A quantitative trait rare variant nonparametric linkage method with application to age-at-onset of Alzheimer’s disease


To analyze pedigrees with quantitative trait (QT) and sequence data, we developed a rare variant (RV) quantitative nonparametric linkage (QNPL) method, which evaluates sharing of minor alleles. RV-QNPL has greater power than the traditional QNPL that tests for excess sharing of minor and major alleles. RV-QNPL is robust to population substructure and admixture, locus heterogeneity, and inclusion of nonpathogenic variants and can be readily applied outside of coding regions. When QNPL was used to analyze common variants, it often led to loci mapping to large intervals, e.g., >40 Mb. In contrast, when RVs are analyzed, regions are well defined, e.g., a gene. Using simulation studies, we demonstrate that RV-QNPL is substantially more powerful than applying traditional QNPL methods to analyze RVs. RV-QNPL was also applied to analyze age-at-onset (AAO) data for 107 late-onset Alzheimer’s disease (LOAD) pedigrees of Caribbean Hispanic and European ancestry with whole-genome sequence data. When AAO of AD was analyzed regardless of APOE ε4 status, suggestive linkage (LOD = 2.4) was observed with RVs in KNDC1 and nominally significant linkage (p < 0.05) was observed with RVs in LOAD genes ABCA7 and IQCK. When AAO of AD was analyzed for APOE ε4 positive family members, nominally significant linkage was observed with RVs in APOE, while when AAO of AD was analyzed for APOE ε4 negative family members, nominal significance was observed for IQCK and ADAMTS1. RV-QNPL provides a powerful resource to analyze QTs in families to elucidate their genetic etiology.

Access options

Rent or Buy article

Get time limited or full article access on ReadCube.


All prices are NET prices.

Fig. 1: Pedigree structures used in simulation studies.
Fig. 2: Exome-wide power for RV-QNPL and CHP-QNPL in extended pedigrees.


  1. 1.

    Nicolae DL. Association tests for rare variants. Annu Rev Genomics Hum Genet. 2016;17:117–30.

    CAS  Article  Google Scholar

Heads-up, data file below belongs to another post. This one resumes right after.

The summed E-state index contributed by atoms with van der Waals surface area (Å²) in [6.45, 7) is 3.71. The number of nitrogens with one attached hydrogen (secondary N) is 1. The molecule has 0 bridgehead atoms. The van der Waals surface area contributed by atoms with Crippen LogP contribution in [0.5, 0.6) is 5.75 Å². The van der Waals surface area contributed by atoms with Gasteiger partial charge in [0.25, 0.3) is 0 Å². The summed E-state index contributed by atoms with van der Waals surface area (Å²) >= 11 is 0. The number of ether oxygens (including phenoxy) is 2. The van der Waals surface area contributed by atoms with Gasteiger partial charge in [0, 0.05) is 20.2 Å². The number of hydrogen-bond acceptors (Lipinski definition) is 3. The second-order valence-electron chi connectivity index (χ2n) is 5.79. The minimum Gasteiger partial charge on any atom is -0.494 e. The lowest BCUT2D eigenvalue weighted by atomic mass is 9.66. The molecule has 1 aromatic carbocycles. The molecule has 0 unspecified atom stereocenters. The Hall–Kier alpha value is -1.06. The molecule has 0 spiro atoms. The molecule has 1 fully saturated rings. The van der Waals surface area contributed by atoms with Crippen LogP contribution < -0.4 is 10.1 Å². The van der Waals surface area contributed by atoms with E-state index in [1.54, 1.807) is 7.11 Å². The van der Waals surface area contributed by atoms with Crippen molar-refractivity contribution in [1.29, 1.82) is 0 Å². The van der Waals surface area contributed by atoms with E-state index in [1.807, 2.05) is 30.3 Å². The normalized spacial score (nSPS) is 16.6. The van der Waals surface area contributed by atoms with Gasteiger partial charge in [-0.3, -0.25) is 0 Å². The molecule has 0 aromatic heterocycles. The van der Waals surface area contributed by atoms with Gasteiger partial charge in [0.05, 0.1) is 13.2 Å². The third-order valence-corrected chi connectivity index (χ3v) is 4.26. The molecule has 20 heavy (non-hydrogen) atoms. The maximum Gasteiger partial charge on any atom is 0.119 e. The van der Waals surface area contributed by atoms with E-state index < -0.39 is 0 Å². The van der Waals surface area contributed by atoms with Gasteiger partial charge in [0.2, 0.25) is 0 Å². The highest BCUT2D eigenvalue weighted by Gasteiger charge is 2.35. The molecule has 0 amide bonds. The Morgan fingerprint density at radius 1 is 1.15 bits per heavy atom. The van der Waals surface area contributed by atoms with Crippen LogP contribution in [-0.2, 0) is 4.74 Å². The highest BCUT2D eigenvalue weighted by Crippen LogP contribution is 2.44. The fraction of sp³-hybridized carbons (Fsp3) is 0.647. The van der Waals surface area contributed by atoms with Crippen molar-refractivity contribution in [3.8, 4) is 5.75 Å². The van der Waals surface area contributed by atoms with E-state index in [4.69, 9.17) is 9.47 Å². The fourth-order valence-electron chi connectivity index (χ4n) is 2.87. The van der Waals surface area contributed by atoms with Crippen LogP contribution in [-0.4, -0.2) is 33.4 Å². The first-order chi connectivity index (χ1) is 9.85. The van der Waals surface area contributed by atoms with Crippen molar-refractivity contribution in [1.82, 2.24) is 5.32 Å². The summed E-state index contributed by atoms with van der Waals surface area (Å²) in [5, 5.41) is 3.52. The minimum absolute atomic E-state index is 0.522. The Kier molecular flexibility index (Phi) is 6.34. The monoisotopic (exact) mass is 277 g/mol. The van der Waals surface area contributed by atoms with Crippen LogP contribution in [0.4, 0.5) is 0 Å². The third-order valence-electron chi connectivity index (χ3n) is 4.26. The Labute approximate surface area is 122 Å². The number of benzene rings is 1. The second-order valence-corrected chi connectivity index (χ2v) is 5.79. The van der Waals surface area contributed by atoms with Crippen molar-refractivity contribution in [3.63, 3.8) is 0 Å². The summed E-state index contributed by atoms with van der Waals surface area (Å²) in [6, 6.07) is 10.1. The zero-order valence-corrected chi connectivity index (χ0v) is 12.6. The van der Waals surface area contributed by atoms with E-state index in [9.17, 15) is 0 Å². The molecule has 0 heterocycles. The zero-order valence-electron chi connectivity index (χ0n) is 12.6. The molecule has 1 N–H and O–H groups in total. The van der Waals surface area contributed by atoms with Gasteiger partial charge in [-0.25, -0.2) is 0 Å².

2. 2.

    He Z, Zhang D, Renton AE, Li B, Zhao L, Wang GT, et al. The rare-variant generalized disequilibrium test for association analysis of nuclear and extended pedigrees with application to Alzheimer disease WGS data. Am J Hum Genet. 2017;100:193–204.

    CAS  Article  Google Scholar 

  3. 3.

    Santorico SA, Hendricks AE. Progress in methods for rare variant association. BMC Genet. 2016;17:S6.

    Article  Google Scholar 

  4. 4.

    Chen H, Meigs JB, Dupuis J. Sequence kernel association test for quantitative traits in family samples. Genet Epidemiol. 2013;37:196–204.

    Article  Google Scholar 

  5. 5.

    MacCallum RC, Zhang S, Preacher KJ, Rucker DD. On the practice of dichotomization of quantitative variables. Psychol Methods. 2002;7:19–40.

    Article  Google Scholar 

  6. 6.

    Haseman JK, Elston RC. The investigation of linkage between a quantitative trait and a marker locus. Behav Genet. 1972;2:3–19.

    CAS  Article  Google Scholar 

  7. 7.

    Elston RC, Buxbaum S, Jacobs KB, Olson JM. Haseman and Elston revisited. Genet Epidemiol. 2000;19:1–17.

    CAS  Article  Google Scholar 

  8. 8.

    Sham PC, Purcell S. Equivalence between Haseman-Elston and variance-components linkage analyses for sib pairs. Am J Hum Genet. 2001;68:1527–32.

    CAS  Article  Google Scholar 

  9. 9.

    Sham PC, Purcell S, Cherny SS, Abecasis GR. Powerful regression-based quantitative-trait linkage analysis of general pedigrees. Am J Hum Genet. 2002;71:238–53.

    CAS  Article  Google Scholar 

  10. 10.

    Allison DB, Neale MC, Zannolli R, Schork NJ, Amos CI, Blangero J. Testing the robustness of the likelihood-ratio test in a variance-component quantitative-trait loci–mapping procedure. Am J Hum Genet. 1999;65:531–44.